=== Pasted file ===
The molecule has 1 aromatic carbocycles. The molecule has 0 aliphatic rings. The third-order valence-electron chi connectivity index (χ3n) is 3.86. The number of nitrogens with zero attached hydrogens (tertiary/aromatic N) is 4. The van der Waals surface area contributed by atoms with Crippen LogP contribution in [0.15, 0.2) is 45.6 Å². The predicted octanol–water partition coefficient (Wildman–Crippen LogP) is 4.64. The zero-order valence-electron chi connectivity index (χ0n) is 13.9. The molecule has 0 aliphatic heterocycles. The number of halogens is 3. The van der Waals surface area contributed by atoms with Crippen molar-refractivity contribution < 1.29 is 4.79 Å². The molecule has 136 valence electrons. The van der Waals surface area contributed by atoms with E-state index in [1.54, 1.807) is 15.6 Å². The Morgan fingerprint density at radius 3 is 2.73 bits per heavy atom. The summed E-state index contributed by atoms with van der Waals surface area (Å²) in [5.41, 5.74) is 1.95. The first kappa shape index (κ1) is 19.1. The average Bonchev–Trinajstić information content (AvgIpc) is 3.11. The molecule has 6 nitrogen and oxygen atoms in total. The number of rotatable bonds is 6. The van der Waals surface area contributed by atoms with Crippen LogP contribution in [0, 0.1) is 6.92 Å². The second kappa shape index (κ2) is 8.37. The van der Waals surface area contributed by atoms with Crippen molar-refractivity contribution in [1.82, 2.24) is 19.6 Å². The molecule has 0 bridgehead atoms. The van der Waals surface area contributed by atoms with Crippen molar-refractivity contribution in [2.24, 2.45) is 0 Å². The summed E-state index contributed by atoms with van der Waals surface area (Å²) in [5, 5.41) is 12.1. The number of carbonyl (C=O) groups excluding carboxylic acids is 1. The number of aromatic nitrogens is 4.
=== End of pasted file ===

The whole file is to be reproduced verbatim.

The molecule has 1 aromatic carbocycles. The molecule has 0 aliphatic rings. The third-order valence-electron chi connectivity index (χ3n) is 3.86. The number of nitrogens with zero attached hydrogens (tertiary/aromatic N) is 4. The van der Waals surface area contributed by atoms with Crippen LogP contribution in [0.15, 0.2) is 45.6 Å². The predicted octanol–water partition coefficient (Wildman–Crippen LogP) is 4.64. The zero-order valence-electron chi connectivity index (χ0n) is 13.9. The molecule has 0 aliphatic heterocycles. The number of halogens is 3. The van der Waals surface area contributed by atoms with Crippen molar-refractivity contribution < 1.29 is 4.79 Å². The molecule has 136 valence electrons. The van der Waals surface area contributed by atoms with E-state index in [1.54, 1.807) is 15.6 Å². The Morgan fingerprint density at radius 3 is 2.73 bits per heavy atom. The summed E-state index contributed by atoms with van der Waals surface area (Å²) in [5.41, 5.74) is 1.95. The first kappa shape index (κ1) is 19.1. The average Bonchev–Trinajstić information content (AvgIpc) is 3.11. The molecule has 6 nitrogen and oxygen atoms in total. The number of rotatable bonds is 6. The van der Waals surface area contributed by atoms with Crippen LogP contribution in [0, 0.1) is 6.92 Å². The second kappa shape index (κ2) is 8.37. The van der Waals surface area contributed by atoms with Crippen molar-refractivity contribution in [1.82, 2.24) is 19.6 Å². The molecule has 0 bridgehead atoms. The van der Waals surface area contributed by atoms with Crippen molar-refractivity contribution in [2.24, 2.45) is 0 Å². The summed E-state index contributed by atoms with van der Waals surface area (Å²) in [5, 5.41) is 12.1. The number of carbonyl (C=O) groups excluding carboxylic acids is 1. The number of aromatic nitrogens is 4.